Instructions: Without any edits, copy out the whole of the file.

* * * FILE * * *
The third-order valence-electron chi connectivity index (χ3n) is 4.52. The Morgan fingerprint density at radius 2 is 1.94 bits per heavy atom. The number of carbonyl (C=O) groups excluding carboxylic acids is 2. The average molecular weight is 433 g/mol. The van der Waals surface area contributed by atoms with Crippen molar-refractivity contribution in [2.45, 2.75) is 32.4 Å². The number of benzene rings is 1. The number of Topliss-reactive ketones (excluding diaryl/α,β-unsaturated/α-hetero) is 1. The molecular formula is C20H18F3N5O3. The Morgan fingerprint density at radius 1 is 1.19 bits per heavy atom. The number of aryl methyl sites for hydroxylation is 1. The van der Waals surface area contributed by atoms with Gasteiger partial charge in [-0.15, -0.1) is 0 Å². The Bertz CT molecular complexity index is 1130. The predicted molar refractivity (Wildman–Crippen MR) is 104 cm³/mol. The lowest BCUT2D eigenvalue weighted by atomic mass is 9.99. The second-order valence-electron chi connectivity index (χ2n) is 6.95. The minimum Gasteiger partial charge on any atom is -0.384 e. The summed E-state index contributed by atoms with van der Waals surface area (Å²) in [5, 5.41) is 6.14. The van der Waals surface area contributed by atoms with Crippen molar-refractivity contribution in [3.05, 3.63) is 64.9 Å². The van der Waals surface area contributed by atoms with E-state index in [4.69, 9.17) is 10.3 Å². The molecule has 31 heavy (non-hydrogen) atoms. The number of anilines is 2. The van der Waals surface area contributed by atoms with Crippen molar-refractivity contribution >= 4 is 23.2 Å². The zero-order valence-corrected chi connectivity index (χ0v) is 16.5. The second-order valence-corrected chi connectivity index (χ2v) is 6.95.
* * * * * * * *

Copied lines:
The third-order valence-electron chi connectivity index (χ3n) is 4.52. The Morgan fingerprint density at radius 2 is 1.94 bits per heavy atom. The number of carbonyl (C=O) groups excluding carboxylic acids is 2. The average molecular weight is 433 g/mol. The van der Waals surface area contributed by atoms with Crippen molar-refractivity contribution in [2.45, 2.75) is 32.4 Å². The number of benzene rings is 1. The number of Topliss-reactive ketones (excluding diaryl/α,β-unsaturated/α-hetero) is 1. The molecular formula is C20H18F3N5O3. The Morgan fingerprint density at radius 1 is 1.19 bits per heavy atom. The number of aryl methyl sites for hydroxylation is 1. The van der Waals surface area contributed by atoms with Gasteiger partial charge in [-0.15, -0.1) is 0 Å². The Bertz CT molecular complexity index is 1130. The predicted molar refractivity (Wildman–Crippen MR) is 104 cm³/mol. The lowest BCUT2D eigenvalue weighted by atomic mass is 9.99. The second-order valence-electron chi connectivity index (χ2n) is 6.95. The minimum Gasteiger partial charge on any atom is -0.384 e. The summed E-state index contributed by atoms with van der Waals surface area (Å²) in [5, 5.41) is 6.14. The van der Waals surface area contributed by atoms with Crippen molar-refractivity contribution in [3.05, 3.63) is 64.9 Å². The van der Waals surface area contributed by atoms with E-state index in [4.69, 9.17) is 10.3 Å². The molecule has 31 heavy (non-hydrogen) atoms. The number of anilines is 2. The van der Waals surface area contributed by atoms with Crippen molar-refractivity contribution >= 4 is 23.2 Å². The zero-order valence-corrected chi connectivity index (χ0v) is 16.5. The second-order valence-corrected chi connectivity index (χ2v) is 6.95.